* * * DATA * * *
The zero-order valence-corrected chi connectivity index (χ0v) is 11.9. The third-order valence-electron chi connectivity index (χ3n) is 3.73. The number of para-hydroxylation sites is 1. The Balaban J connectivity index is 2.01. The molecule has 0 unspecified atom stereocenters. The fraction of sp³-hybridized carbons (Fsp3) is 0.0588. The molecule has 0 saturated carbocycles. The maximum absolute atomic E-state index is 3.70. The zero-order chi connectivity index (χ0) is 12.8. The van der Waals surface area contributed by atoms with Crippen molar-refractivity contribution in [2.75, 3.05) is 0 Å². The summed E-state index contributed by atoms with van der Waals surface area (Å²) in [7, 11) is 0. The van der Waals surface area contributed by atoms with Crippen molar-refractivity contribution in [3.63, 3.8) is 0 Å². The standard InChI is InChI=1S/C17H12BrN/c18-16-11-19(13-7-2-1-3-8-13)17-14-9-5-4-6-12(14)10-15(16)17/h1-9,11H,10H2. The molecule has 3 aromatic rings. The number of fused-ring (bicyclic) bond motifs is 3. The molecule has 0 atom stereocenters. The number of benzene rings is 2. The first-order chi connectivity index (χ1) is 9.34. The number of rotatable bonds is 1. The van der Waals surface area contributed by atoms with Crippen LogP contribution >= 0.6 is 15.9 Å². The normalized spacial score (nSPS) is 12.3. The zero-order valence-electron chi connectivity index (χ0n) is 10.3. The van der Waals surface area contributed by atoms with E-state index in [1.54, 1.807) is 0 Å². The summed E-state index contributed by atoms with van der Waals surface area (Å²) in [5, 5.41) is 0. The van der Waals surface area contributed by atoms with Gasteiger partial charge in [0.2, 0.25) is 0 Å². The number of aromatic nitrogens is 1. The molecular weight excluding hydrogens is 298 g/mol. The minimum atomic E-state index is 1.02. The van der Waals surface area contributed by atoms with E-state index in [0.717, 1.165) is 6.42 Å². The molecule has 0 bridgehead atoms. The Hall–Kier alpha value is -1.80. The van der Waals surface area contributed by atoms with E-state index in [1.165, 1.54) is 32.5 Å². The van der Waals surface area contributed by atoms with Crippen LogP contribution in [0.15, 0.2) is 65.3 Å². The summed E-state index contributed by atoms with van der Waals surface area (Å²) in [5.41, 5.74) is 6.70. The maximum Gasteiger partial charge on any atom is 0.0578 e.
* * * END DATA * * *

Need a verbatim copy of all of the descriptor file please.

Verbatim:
The zero-order valence-corrected chi connectivity index (χ0v) is 11.9. The third-order valence-electron chi connectivity index (χ3n) is 3.73. The number of para-hydroxylation sites is 1. The Balaban J connectivity index is 2.01. The molecule has 0 unspecified atom stereocenters. The fraction of sp³-hybridized carbons (Fsp3) is 0.0588. The molecule has 0 saturated carbocycles. The maximum absolute atomic E-state index is 3.70. The zero-order chi connectivity index (χ0) is 12.8. The van der Waals surface area contributed by atoms with Crippen molar-refractivity contribution in [2.75, 3.05) is 0 Å². The summed E-state index contributed by atoms with van der Waals surface area (Å²) in [7, 11) is 0. The van der Waals surface area contributed by atoms with Crippen molar-refractivity contribution in [3.63, 3.8) is 0 Å². The standard InChI is InChI=1S/C17H12BrN/c18-16-11-19(13-7-2-1-3-8-13)17-14-9-5-4-6-12(14)10-15(16)17/h1-9,11H,10H2. The molecule has 3 aromatic rings. The number of fused-ring (bicyclic) bond motifs is 3. The molecule has 0 atom stereocenters. The number of benzene rings is 2. The first-order chi connectivity index (χ1) is 9.34. The number of rotatable bonds is 1. The van der Waals surface area contributed by atoms with Crippen LogP contribution >= 0.6 is 15.9 Å². The normalized spacial score (nSPS) is 12.3. The zero-order valence-electron chi connectivity index (χ0n) is 10.3. The van der Waals surface area contributed by atoms with E-state index in [1.54, 1.807) is 0 Å². The summed E-state index contributed by atoms with van der Waals surface area (Å²) in [5, 5.41) is 0. The van der Waals surface area contributed by atoms with Gasteiger partial charge in [0.2, 0.25) is 0 Å². The number of aromatic nitrogens is 1. The molecular weight excluding hydrogens is 298 g/mol. The minimum atomic E-state index is 1.02. The van der Waals surface area contributed by atoms with E-state index in [0.717, 1.165) is 6.42 Å². The molecule has 0 bridgehead atoms. The Hall–Kier alpha value is -1.80. The van der Waals surface area contributed by atoms with E-state index in [1.165, 1.54) is 32.5 Å². The van der Waals surface area contributed by atoms with Crippen LogP contribution in [0.15, 0.2) is 65.3 Å². The summed E-state index contributed by atoms with van der Waals surface area (Å²) in [5.41, 5.74) is 6.70. The maximum Gasteiger partial charge on any atom is 0.0578 e.